About David Thuku
David Thuku was born in Nakuru in 1985. Thanks to his outstanding skills which were discovered early on, he received a grant from the Langalanga Scholarship Fund and graduated from the Institute of Fine Arts in Nairobi Buru Buru at the age of 24.
Since graduating, THUKU has been living and working in Nairobi. In 2013 he co-founded the Brush-Tu Art Studio (www.brushtu.co.ke), a creative art collective that provides artists with workspaces allowing for collaborative exchanges. This young painter continued his successful journey, scattering his works throughout the vast world. After exhibiting in his own country, THUKU was accepted to the most prestigious fairs and exhibitions dedicated to contemporary African art in cities throughout Europe. THUKU’s works have been welcomed in 1:54 in London, AKAA and the Contemporary Drawing Fair in Paris and most recently in Barcelona at the Out of Africa art gallery.
After having worked in a rather classical way with oil on canvas, the painter gradually turned to paper showing a predilection for it. As he explains, he cuts and tears the paper carefully discovering overlapping images and revealing hidden knowledge. Through the analysis of the everyday space we occupy, THUKU goes further and further into the layers to reveal hidden dimensions of the work and of the undertaking that it’s meant to decipher.
THUKU admits to using repeated motifs to mark his spacial environment and its characteristics. The motif has a special meaning in his works; it creates a sense of space, of perspective and comparison and continuity.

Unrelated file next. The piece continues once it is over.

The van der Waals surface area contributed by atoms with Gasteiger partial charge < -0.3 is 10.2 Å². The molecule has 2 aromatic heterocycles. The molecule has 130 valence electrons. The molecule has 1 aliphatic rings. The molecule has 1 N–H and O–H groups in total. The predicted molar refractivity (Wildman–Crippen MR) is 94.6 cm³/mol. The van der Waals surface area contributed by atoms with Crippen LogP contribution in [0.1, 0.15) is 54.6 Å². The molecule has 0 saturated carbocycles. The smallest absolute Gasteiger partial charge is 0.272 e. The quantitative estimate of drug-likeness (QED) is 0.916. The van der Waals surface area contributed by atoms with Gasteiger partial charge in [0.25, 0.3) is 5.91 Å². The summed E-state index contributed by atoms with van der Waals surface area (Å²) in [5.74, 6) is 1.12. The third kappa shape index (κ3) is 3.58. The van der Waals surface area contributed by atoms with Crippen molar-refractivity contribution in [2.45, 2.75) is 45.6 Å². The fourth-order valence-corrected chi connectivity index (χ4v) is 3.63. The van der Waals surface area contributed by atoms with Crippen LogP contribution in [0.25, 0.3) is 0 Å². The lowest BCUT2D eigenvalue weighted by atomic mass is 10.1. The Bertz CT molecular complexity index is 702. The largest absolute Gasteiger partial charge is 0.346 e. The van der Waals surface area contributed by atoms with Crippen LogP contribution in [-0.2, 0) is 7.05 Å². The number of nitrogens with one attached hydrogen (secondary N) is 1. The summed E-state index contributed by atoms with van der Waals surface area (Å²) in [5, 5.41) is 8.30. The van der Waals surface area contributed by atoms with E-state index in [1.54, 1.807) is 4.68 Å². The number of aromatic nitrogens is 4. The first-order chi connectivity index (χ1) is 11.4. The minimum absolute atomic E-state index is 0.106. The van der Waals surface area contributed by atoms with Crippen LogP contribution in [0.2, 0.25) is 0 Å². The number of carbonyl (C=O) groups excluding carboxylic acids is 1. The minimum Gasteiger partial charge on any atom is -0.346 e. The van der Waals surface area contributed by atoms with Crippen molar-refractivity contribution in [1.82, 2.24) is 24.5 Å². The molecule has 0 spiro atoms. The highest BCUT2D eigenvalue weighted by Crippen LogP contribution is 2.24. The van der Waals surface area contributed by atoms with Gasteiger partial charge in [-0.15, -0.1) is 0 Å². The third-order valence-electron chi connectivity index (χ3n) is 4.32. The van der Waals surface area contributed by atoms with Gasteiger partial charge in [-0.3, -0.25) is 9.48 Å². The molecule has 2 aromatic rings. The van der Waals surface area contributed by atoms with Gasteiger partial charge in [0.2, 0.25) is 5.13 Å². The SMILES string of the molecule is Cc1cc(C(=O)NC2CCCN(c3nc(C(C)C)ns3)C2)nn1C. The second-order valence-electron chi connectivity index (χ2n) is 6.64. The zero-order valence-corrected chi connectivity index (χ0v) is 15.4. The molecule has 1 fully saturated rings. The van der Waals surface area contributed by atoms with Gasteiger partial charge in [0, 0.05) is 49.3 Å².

The choice to unify the motif is particularly visible in the series that he presents and aptly baptized "Empty seats”.
Beyond the motif, we are in the same palette of colors and only the presence of characters in unusual positions break, in a certain way, the unity of the works without causing the slightest rupture. Empty seats, because the characters are next to, below or above, but never on them. To this is added the motif of the dice, the object of the game, no doubt, but also a subtle reference to chance and all its injustices.
The work is very graphic, leaving little room for anecdote and returns the viewer to their own projections: why a cage instead of a head on a character with clothes in the form of prison bars that we imagine with his hands tied behind his back? Is it a symbol of confinement of the body and soul?
A checkerboard spontaneously embodies the binary opposition of black and white, but also of good and evil, women and men, the no and the yes! Another perspective...and what can we say about this body of which we only see the lower part on a chair stretched on the floor. Is it perhaps the modest vision of a hanged man who, with one last kick, knocked over the chair that held him? The artist also does not give us answers, giving free rein to our imagination and our own reflections, the many meanings of the work, mirrors of the soul that are thus presented to us. Why are these seats empty, deprived of their essential function, which is to allow us to rest our aching bodies and give them a place, a rest and a seat? It is true that most seem suspended in the void by incomprehensible strings that bind them to something else, to another world, outside the box... Empty or white spheres punctuate the space like so many eyes, but also so many bullets and threats that come from I do not know where, adding additional discomfort. Thus, from a very graphic work, made of large blocks of colors to a very small palette (black, red and white essentially) on torn paper, the artist pushes us towards unsettling introspection and creates a real uneasiness that haunts us without a word and without giving us any answers.